How Long Does an IRS Audit Take to Complete?

An IRS audit can be a daunting experience, but understanding the process and timeline can help alleviate some of the stress. The duration of an audit varies depending on its type and complexity, but most audits are completed within a few months.

Types of IRS Audits and Their Timelines

The IRS conducts three main types of audits:

  • Correspondence Audits: Conducted entirely by mail, these audits typically take 3-6 months to complete.
  • Office Audits: Involve an in-person meeting with an IRS agent at an IRS office, and usually take 3-6 months to complete.
  • Field Audits: The most complex and time-consuming type of audit, often involving small businesses. Field audits can take around 1 year to complete.

Factors Influencing Audit Duration

Several factors can influence the length of an IRS audit, including:

  • Type of Audit: Field audits are typically more complex and time-consuming than correspondence or office audits.
  • Complexity of Issues: Audits involving complex tax issues or multiple tax years may take longer.
  • Availability of Information: Delays in providing requested information can extend the audit process.
  • Availability of Parties: Scheduling conflicts between the auditor and taxpayer can also impact the timeline.
  • Taxpayer’s Agreement/Disagreement: If the taxpayer disagrees with the auditor’s findings, the audit may be extended for an appeal.

Common Reasons for Audit Delays

Certain actions can prolong the audit process, such as:

  • Failure to Respond: Failing to respond to audit notices or requests for information can significantly delay the audit.
  • Numerous IRS Adjustments: If the IRS makes substantial adjustments to the taxpayer’s return, it may require additional time for review.
  • IRS Pursuit of Penalties: If the IRS suspects fraud or tax evasion, the audit may be extended for further investigation and potential penalties.
  • Appeals: Taxpayers who disagree with the auditor’s findings can appeal the decision, which can add months to the process.
  • Small Business Audits: Small business audits often involve extensive document review, which can contribute to longer timelines.

Tips for Shortening the Audit Process

To expedite the audit process, consider the following tips:

  • Respond promptly to IRS notices and requests for information.
  • Maintain pertinent documents for at least three years after filing the related return.
  • Avoid overdue or unfiled tax returns.
  • Consider hiring a tax professional or working with a Low Income Taxpayer Clinic (LITC).
  • Maintain active communication with your auditor.

Statute of Limitations for IRS Audits

The IRS generally has three years from the date a tax return was filed or due (whichever is later) to audit the return. However, in certain cases, the statute of limitations can be extended to six years or indefinitely.

While an IRS audit can be stressful, understanding the process and timeline can help manage expectations. Most audits are completed within a few months, but complex audits or delays can extend the process. By responding promptly, providing necessary information, and seeking professional assistance if needed, taxpayers can help expedite the audit and minimize potential disruptions.

Tax audits: How long do they take, and what are the odds of getting one?


How long does an audit investigation take?

Now for the answer to the all too familiar question every tax attorney gets: “How long does a tax audit take?” The IRS audit period itself should generally take no more than five to six months. Sometimes with proper preparation, they can be resolved faster.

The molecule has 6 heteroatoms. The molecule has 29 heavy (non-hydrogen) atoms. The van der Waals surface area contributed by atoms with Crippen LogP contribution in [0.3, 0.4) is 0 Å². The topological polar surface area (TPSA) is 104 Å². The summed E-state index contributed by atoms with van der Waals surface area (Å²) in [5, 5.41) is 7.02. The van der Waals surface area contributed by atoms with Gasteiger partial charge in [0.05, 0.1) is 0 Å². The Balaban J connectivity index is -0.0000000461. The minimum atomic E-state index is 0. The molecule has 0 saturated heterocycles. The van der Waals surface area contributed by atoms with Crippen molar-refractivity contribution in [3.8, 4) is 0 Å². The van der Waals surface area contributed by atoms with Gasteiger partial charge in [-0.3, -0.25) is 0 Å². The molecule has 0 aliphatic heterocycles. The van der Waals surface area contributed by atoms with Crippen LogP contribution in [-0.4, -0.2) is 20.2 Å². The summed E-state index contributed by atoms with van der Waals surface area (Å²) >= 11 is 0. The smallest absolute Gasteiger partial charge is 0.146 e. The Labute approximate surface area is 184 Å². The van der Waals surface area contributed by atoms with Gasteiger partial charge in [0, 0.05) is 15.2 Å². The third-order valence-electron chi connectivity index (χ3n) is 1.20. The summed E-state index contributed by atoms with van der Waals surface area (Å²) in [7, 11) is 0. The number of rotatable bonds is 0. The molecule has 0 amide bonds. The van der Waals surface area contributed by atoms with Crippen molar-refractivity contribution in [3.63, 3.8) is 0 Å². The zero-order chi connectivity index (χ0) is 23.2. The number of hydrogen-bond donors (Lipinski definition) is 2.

How long is the average audit?

On average, a small business audit can take anywhere from a few weeks to several months to complete. For a small business with straightforward financial records, the audit process might only take a few weeks.

How long should an audit last?

There is no set timescale as to how long an audit should take, nor is there a ‘menu’ of ideal fees to charge – it takes as long as it takes if it is to be done in accordance with the rules.

Why do audits take so long?

Performing an audit requires more than just checking numbers on a spreadsheet; auditors come to understand how your organization operates — its goals, mission, and vision — and the internal controls it uses to ensure its finances support operations fairly.

How long do IRS audits take?

The IRS usually starts these audits within a year after you file the return, and they often last about a year. The IRS saves field audits for complex situations, often involving small businesses. Field audits take the longest because the IRS will do an extensive review of your finances and records.

How long does a field audit take?

As the most comprehensive type of audit, a field audit can take anywhere from 6 months to a year or even longer. This type of audit involves an IRS agent visiting the taxpayer’s home, business, or accountant’s office. These are the most extensive type of audits where every line of the tax return must be substantiated by documentation.

How long do you have to open a tax audit?

In fact, the IRS training guide (called the Internal Revenue Manual) states that IRS agents must “strictly adhere to” the guideline to open and close audits within 26 months after the due date of the return or the date it was filed, whichever is later. In rare cases where tax fraud is involved, the IRS doesn’t have a statute of limitations.

How many years does the IRS audit a tax return?

An audit the IRS conducts on you can include returns filed within the last three years, according to the IRS. “If we identify a substantial error, we may add additional years. We usually don’t go back more than the last six years,” a post on the agency’s site states. “The IRS tries to audit tax returns as soon as possible after they are filed.

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